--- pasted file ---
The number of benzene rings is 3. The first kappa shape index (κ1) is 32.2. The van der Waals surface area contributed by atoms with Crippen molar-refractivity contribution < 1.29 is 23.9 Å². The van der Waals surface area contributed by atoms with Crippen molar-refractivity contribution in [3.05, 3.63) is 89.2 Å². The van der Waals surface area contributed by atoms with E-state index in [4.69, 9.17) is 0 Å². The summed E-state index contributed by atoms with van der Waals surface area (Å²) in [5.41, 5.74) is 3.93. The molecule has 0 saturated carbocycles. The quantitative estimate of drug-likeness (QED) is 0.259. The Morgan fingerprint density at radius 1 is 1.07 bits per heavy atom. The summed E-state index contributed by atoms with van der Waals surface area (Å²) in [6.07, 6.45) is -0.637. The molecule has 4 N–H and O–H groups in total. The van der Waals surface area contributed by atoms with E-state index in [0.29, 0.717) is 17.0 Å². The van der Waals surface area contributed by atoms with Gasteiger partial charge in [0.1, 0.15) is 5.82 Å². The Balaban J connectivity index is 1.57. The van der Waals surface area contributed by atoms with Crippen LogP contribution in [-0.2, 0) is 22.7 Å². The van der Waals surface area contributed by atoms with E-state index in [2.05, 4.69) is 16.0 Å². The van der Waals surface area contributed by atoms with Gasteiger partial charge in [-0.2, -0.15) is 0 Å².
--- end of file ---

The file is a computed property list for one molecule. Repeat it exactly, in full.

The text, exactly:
The number of benzene rings is 3. The first kappa shape index (κ1) is 32.2. The van der Waals surface area contributed by atoms with Crippen molar-refractivity contribution < 1.29 is 23.9 Å². The van der Waals surface area contributed by atoms with Crippen molar-refractivity contribution in [3.05, 3.63) is 89.2 Å². The van der Waals surface area contributed by atoms with E-state index in [4.69, 9.17) is 0 Å². The summed E-state index contributed by atoms with van der Waals surface area (Å²) in [5.41, 5.74) is 3.93. The molecule has 0 saturated carbocycles. The quantitative estimate of drug-likeness (QED) is 0.259. The Morgan fingerprint density at radius 1 is 1.07 bits per heavy atom. The summed E-state index contributed by atoms with van der Waals surface area (Å²) in [6.07, 6.45) is -0.637. The molecule has 4 N–H and O–H groups in total. The van der Waals surface area contributed by atoms with E-state index in [0.29, 0.717) is 17.0 Å². The van der Waals surface area contributed by atoms with Gasteiger partial charge in [0.1, 0.15) is 5.82 Å². The Balaban J connectivity index is 1.57. The van der Waals surface area contributed by atoms with Crippen LogP contribution in [-0.2, 0) is 22.7 Å². The van der Waals surface area contributed by atoms with E-state index in [2.05, 4.69) is 16.0 Å². The van der Waals surface area contributed by atoms with Gasteiger partial charge in [-0.2, -0.15) is 0 Å².